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New Mexico Criminal Statute of Limitations Laws

Any time a crime occurs, it's up to prosecutors to file criminal charges and begin the legal process. State criminal statute of limitations laws put a time limit on how long prosecutors have after the crime occurs to file charges. These time limits will generally vary depending on the type of crime involved: misdemeanor charges normally have shorter time limits than felony charges. Here is a basic overview of criminal statutes laws in New Mexico.

Criminal Statutes of Limitations in New Mexico

New Mexico’s criminal statute of limitations laws are highlighted below.

Code Section

New Mexico Statutes 30-1-8: Time Limit for Commencing Prosecution


Capital or 1st degree felony: none;

2nd degree: 6 yrs.;

3rd and 4th degree: 5 yrs.;

Others: 3 yrs.;

New Mexico Statutes 30-1-9.1: Offenses Against Children

Child abuse, criminal sexual penetration, or criminal sexual contact of minor: until victim turns 18 yrs. old or the offense is reported, whichever occurs first


Misdemeanors: 2 yrs.;

Petty misdemeanors: 1 yr.

Acts During Which Statute Does Not Run

New Mexico Statutes 30-1-9: Tolling of Time Limitation

Fleeing justice or not usually or publicly resident of state;

Enumerated procedural defects;

When DNA evidence is available and suspect has not been identified for criminal sexual penetration, time period won't run until a DNA profile is matched with a suspect

How Criminal Statutes of Limitations Work

Criminal statutes of limitations are designed to ensure criminal trials that are fair and based on the best possible evidence. Evidence of a crime, whether physical evidence like fingerprints or DNA or testimonial evidence like officer statements or eyewitness accounts, can fade over time or become useless or lost entirely. Particular statutes of limitation vary in length in an attempt to balance the interest in conducting accurate criminal trials with the interest in prosecuting the most serious offenses, while also not having criminal charges hanging over a person’s head indefinitely.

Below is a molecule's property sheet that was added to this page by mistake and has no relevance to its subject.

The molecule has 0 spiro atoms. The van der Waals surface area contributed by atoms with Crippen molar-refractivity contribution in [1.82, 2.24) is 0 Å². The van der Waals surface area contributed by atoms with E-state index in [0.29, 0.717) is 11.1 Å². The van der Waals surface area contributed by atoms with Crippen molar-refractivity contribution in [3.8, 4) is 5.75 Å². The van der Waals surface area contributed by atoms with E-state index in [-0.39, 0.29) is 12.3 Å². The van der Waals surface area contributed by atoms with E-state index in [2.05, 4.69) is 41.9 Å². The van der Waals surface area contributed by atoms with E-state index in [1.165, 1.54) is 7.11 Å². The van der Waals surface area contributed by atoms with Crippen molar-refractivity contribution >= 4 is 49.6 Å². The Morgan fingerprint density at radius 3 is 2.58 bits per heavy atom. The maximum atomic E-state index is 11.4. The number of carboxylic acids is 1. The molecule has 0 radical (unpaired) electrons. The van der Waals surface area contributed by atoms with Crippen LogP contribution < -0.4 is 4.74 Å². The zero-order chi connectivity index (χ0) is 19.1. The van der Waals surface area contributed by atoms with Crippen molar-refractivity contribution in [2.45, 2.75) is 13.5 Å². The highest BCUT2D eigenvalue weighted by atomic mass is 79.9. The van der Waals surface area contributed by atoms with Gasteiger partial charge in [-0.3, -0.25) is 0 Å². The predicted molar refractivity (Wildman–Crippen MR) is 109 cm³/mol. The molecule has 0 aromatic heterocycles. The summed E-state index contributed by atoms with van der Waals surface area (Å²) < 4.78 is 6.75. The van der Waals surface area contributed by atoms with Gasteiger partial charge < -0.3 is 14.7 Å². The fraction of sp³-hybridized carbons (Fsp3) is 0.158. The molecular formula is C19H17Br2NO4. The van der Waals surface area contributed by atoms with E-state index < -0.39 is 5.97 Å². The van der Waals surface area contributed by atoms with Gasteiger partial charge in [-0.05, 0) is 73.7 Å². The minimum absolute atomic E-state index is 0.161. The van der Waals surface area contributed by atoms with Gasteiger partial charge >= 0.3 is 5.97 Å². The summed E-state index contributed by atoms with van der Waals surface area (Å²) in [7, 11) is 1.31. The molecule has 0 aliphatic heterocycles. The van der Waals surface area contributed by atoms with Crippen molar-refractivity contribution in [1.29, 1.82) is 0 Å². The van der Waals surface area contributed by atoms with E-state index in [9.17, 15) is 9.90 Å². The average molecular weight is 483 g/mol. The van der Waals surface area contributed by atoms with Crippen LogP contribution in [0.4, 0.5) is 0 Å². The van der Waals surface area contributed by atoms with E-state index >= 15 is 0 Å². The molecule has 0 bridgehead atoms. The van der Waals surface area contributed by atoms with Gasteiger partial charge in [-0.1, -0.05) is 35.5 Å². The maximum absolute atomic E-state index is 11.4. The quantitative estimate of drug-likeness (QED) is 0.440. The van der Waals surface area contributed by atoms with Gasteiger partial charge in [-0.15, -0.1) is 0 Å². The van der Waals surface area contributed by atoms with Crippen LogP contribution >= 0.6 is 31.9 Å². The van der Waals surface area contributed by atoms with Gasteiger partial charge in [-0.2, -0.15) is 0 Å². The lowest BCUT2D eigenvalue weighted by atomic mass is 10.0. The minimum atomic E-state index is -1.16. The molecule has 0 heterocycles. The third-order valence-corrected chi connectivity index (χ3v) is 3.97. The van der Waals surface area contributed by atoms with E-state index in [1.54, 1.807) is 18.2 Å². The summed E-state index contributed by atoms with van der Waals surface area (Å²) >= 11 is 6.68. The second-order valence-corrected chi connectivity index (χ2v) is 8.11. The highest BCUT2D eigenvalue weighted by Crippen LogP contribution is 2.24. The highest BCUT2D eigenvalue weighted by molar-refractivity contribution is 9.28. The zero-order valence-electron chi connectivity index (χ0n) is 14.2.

The prosecutorial “clock” on most statutes of limitation will only run while the alleged criminal remains in the state where the crime occurred -- if the suspect is out of state or otherwise on the run, the statutory clock will pause, and then resume running when and if the criminal reenters the state. The idea is to prevent criminals from avoiding the consequences for serious crimes by simply running, hiding, and waiting out the authorities. New Mexico also pauses the statute if there is DNA evidence in a crime until there has been a positive match with a suspect.

More Resources for New Mexico Criminal Statute of Limitations Laws

Statutes of limitations can be confusing. For additional articles and resources on this topic, you can visit FindLaw’s section on Criminal Law Basics. If you would like legal assistance with a criminal matter, you can consult with a New Mexico criminal defense attorney.

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